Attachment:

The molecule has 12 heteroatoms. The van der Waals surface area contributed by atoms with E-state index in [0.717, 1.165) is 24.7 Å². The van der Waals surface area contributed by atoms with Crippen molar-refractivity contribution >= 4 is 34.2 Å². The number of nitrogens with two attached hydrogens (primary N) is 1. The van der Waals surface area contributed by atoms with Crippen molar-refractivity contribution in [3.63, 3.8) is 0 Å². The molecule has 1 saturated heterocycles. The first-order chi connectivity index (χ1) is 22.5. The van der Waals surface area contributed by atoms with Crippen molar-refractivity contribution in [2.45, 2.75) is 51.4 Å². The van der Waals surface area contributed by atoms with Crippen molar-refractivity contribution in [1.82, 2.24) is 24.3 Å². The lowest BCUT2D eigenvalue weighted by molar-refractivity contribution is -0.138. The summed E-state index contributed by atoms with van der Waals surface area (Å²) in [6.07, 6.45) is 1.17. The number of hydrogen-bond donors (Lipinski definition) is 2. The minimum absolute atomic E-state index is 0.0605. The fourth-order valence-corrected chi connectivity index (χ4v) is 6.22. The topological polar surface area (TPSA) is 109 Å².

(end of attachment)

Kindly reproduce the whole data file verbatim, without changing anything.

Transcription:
The molecule has 12 heteroatoms. The van der Waals surface area contributed by atoms with E-state index in [0.717, 1.165) is 24.7 Å². The van der Waals surface area contributed by atoms with Crippen molar-refractivity contribution >= 4 is 34.2 Å². The number of nitrogens with two attached hydrogens (primary N) is 1. The van der Waals surface area contributed by atoms with Crippen molar-refractivity contribution in [3.63, 3.8) is 0 Å². The molecule has 1 saturated heterocycles. The first-order chi connectivity index (χ1) is 22.5. The van der Waals surface area contributed by atoms with Crippen molar-refractivity contribution in [2.45, 2.75) is 51.4 Å². The van der Waals surface area contributed by atoms with Crippen molar-refractivity contribution in [1.82, 2.24) is 24.3 Å². The lowest BCUT2D eigenvalue weighted by molar-refractivity contribution is -0.138. The summed E-state index contributed by atoms with van der Waals surface area (Å²) in [6.07, 6.45) is 1.17. The number of hydrogen-bond donors (Lipinski definition) is 2. The minimum absolute atomic E-state index is 0.0605. The fourth-order valence-corrected chi connectivity index (χ4v) is 6.22. The topological polar surface area (TPSA) is 109 Å².